For a lot of people, their heart and their bank accounts seem to exist in two completely different worlds. We’re admonished not to take things personally, not to let our emotions get the best of us, and not to trust our guts when it comes to matters of business or finances.
Your brain may make logical decisions and weigh the options, but your heart is what gives “juice” and meaning to your decisions. Your heart is meant to inspire you to do things for yourself — and to help empower those around you to do things for themselves.
But when you’re not clear on your own heart’s desires versus the people around you, things can get messed up. And when you’re not clear on what you want, what drives you, versus what drives the people around you, time and money are wasted.Your brain may make logical decisions and weigh the options, but your heart is what gives “juice” and meaning to your decisions, to inspire you to do things for yourself, and to help empower those around you to do things for themselves. Click To Tweet
Defining your desires
One of my clients, Cindy, came to me, and I could instantly tell she wasn’t happy. It was as though she were living her life running on a hamster wheel. She and her husband couldn’t seem to come to a meeting of the minds about anything, and I could tell that she wasn’t happy being married. But she continued working hard, earning money, trying desperately to make things work.
Now, I don’t typically advise people on relationships — I’m trying to make the money work regardless of what is personally happening between two people. But she and I came to be friends, and one day she asked me outright what I thought her biggest issue was.
“Before I answer that, I want you to know that I think David (her husband) is awesome. This is nothing about anyone except you…but my opinion is, if you look into your heart of hearts, the secret thing you aren’t admitting to yourself is that I don’t think you want to be married.”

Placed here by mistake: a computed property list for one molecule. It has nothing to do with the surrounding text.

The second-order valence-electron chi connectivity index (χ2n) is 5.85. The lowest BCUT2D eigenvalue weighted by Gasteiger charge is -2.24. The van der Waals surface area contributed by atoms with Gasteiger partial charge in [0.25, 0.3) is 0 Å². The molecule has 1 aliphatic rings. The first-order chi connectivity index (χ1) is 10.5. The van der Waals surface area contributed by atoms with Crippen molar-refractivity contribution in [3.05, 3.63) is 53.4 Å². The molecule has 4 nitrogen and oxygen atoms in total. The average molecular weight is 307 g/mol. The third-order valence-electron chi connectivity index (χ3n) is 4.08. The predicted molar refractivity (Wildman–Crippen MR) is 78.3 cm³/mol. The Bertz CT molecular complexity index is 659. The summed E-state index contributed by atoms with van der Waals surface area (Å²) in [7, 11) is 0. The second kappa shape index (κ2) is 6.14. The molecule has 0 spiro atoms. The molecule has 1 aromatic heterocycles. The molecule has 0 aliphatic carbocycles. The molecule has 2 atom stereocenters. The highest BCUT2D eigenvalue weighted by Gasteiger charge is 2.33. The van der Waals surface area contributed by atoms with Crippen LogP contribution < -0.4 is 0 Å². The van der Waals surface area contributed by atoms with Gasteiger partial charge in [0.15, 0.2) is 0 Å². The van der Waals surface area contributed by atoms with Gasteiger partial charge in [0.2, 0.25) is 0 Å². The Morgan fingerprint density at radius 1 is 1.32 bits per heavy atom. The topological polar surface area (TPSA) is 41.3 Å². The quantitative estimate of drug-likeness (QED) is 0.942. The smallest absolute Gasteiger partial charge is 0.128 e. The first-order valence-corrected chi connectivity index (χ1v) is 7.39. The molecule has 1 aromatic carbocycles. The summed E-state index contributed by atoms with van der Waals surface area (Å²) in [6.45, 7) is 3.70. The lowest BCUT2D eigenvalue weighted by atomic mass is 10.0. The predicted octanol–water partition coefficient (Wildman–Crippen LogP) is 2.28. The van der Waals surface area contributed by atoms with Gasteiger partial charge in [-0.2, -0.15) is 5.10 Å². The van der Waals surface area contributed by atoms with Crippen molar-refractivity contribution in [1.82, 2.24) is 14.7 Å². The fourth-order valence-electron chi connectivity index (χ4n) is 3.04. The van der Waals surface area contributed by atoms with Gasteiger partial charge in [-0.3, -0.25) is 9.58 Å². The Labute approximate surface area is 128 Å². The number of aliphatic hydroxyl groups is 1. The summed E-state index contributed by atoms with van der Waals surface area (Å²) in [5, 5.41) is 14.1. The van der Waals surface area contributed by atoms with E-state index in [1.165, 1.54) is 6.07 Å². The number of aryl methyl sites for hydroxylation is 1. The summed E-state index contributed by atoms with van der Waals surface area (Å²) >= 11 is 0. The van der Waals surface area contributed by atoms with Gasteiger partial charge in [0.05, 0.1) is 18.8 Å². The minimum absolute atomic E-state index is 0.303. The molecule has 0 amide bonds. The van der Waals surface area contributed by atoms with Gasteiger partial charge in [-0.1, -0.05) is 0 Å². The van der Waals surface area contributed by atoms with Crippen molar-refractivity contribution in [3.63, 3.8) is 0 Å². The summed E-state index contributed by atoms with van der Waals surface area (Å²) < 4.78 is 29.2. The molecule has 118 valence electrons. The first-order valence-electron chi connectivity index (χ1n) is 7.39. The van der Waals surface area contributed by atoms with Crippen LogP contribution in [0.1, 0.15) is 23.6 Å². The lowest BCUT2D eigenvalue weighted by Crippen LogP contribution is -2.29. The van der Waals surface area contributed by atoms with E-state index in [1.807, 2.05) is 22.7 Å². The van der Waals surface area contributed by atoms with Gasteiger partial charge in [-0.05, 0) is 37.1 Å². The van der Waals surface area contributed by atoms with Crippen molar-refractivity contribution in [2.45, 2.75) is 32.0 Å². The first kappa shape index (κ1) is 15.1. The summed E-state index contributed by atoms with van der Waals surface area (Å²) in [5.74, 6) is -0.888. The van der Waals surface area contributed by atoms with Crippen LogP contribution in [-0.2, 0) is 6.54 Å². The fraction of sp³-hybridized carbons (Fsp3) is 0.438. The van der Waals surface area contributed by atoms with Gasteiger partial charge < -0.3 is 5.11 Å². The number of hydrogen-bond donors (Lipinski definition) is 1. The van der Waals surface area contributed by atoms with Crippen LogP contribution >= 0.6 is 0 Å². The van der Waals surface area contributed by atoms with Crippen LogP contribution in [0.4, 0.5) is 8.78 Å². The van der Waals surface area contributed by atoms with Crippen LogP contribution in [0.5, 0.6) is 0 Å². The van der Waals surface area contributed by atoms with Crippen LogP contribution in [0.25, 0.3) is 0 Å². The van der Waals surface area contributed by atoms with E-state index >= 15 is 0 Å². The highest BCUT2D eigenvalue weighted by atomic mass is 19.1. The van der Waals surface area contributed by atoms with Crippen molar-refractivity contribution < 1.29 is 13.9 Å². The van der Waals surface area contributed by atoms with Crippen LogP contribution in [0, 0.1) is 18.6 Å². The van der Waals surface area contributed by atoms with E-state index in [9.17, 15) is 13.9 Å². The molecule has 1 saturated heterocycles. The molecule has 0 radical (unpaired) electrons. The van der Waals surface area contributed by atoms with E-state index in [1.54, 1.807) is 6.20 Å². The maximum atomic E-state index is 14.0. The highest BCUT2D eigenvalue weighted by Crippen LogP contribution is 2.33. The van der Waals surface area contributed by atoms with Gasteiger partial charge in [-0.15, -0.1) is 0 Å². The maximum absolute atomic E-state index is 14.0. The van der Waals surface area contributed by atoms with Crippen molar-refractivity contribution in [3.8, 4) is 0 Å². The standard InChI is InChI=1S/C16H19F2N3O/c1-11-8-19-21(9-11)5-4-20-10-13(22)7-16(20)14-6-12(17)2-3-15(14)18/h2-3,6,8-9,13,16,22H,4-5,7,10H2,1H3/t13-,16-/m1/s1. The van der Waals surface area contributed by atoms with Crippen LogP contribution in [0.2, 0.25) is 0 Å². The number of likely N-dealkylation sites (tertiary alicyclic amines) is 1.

She thought about that for a minute and then said, “Oh. My. God.”
We talked about it some more, and for whatever reason, she realized that she always felt like she had to hide who she really was (again, not her husband’s fault). For whatever reason, she kept herself locked away, never expressing who she was and what she wanted, always just following David’s lead on how they spent their time and money. It wasn’t until they got a divorce that she felt free. Now, she is in such a better place, happier and more prosperous, because she’s no longer denying herself in the name of trying to make things work. And financially, things started really taking off for her.
This is a classic example of getting one’s individual desires mixed up with the desires of others. If you find yourself working all the time to make more money, but that money then flows out to other people rather than to yourself or your own desires, you almost certainly need to take a timeout and get clear on what YOU want your money to be doing for you.
Blocked energy can also give us “mistaken” goals. If you think you should want certain things — a fancy car, a bigger home, designer shoes — but what you really desire is something else entirely, like deeper connection, more love, or spiritual connectedness, no amount of money will ever make you happy. It’s all about figuring out what your individual desires truly are — and then working to meet them.
Getting clear on your heart’s desire
If you think you might have money issues because you’re ignoring your personal, heart-felt desires, then a conscious spending plan may be the perfect way to start to unblock. Really taking the time to notice how you consume and how you feel about it.
The first step I usually ask people to take is to declare their chief money initiative for the year: in other words, what’s the one desire or value that you want to focus on for the next year? This is how people can integrate their core values and desires into how they direct their resources. Once you’ve identified that desire, it’s easier to bring your money and spending decisions into line with what you really want.
If you’re having trouble separating your desires from the desires of those around you, ask yourself some of these questions:
- What do you crave?
- If money was no issue, what would you do? Would you spend or save? What would you be, buy, or do?
- What do you feel like you have to do? Where do you feel pressure when it comes to money?
- Who depends on you financially? Is it appropriate (say, a young child) or are you disempowering them by helping them too much?
Because other people are often involved when it comes to your mindset around money, these can be some of the stickiest and thorniest issues to resolve. If you’ve been supporting someone financially (whether it’s beneficial to that person or not) and decide to make a change, it can cause a lot of drama and strife.
Still, I believe the benefits are worth the risks when it comes to disentangling yourself from the desires of others and discovering your own true desires. Just make sure you’re separating your desires from the desires of others to maintain a healthy mindset.
If this sort of money mindset talk intrigues you, I highly encourage you to check out the free library, where I have tons of mindset stuff for you to peruse – you can get that here, plus my Chief Initiative worksheet to start the year out right!